Are potatoes a healthy vegetable option for the cardiometabolic health of adolescent girls?

The Paper for the Month for October is from the British Journal of Nutrition and is entitled Potato consumption is not associated with elevated cardiometabolic risk in adolescent girls by Ioanna Yiannakou, Mengjie Yuan, R. Taylor Pickering, Martha R. Singer, Lynn L. Moore

Adolescence is a critical period for the evolution of cardiometabolic risk. Blood pressure, for example, rises steadily throughout childhood and adolescence. Adolescent girls in particular are at risk for gaining excess weight, and their risk of developing abnormal lipid or glucose levels continues to rise following puberty. Lifestyle factors, such as dietary patterns, influence the trajectories of these risk factors over time. Thus, dietary intakes are important determinants of the risk of becoming overweight or developing high blood pressure, impaired fasting glucose, or dyslipidemia by the end of adolescence. 

According to some, potatoes represent about 30% of all vegetables consumed by children and adolescents in the US. Importantly, potatoes are a good source of some key nutrients, including fiber, vitamin C, B-vitamins, potassium, and magnesium, many of which have been linked with blood pressure and glucose-related outcomes. The 2020 Dietary Guidelines for Americans encourage the consumption of vegetables from all vegetable subgroups, including starchy vegetables like potatoes. Despite these guidelines, potato consumption is controversial. Some consider potatoes to be unhealthy as a result of the glycemic index of non-fried potatoes and the fat content of fried potatoes. Nonetheless, the evidence linking fried and non-fried potatoes with adverse health outcomes during childhood is limited.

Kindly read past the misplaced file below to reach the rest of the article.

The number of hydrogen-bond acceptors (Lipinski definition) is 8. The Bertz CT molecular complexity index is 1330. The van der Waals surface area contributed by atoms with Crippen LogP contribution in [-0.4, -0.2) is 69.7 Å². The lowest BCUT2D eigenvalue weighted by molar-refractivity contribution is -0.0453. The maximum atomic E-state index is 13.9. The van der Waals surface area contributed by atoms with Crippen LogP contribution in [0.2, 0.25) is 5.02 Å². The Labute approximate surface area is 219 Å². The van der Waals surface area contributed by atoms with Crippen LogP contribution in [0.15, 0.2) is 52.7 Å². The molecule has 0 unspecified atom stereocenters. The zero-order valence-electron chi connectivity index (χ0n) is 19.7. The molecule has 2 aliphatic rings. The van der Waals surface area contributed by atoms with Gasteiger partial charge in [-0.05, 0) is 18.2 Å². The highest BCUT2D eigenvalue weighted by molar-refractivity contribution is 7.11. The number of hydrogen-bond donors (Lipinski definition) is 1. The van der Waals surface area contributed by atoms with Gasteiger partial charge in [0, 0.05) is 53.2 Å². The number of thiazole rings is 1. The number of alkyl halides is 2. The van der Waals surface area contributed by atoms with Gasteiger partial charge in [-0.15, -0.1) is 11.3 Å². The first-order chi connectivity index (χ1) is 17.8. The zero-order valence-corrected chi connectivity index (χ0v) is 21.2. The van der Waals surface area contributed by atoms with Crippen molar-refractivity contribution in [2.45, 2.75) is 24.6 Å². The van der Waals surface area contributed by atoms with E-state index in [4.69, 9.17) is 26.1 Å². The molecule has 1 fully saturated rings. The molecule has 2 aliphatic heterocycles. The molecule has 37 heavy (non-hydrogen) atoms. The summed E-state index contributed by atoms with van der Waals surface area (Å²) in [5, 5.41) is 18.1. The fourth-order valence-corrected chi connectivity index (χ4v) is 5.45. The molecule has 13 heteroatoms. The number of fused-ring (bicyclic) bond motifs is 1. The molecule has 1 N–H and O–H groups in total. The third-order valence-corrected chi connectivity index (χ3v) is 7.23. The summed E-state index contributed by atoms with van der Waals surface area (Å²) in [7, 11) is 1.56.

In this study, we examined the association between potato consumption among White and Black girls during early adolescence and the risk of adverse cardiometabolic outcomes by the time of later adolescence (18 – 20 years of age). Interestingly, we found that higher total potato consumption tended to be associated with healthier eating practices such as higher intakes of fruit and non-starchy vegetables and better overall diet quality as well as higher intakes of several vitamins and minerals, particularly in Black girls. In addition, compared with girls who consumed few potatoes, those with moderate or higher levels of intake (up to one cup per day) had no increased risks of overweight, prehypertension, impaired fasting glucose, or abnormal lipid levels. In fact, there were no adverse associations between fried or non-fried potato intake and these cardiometabolic outcomes. 

Potato consumption has been the subject of much debate in recent years. This study provides important new evidence that healthy girls who consumed up to one cup of potatoes per day had no increase in cardiometabolic risk during adolescence.

 

 

Interested in learning more about Obesity in Adolescents? View the NSTA Obesity Series here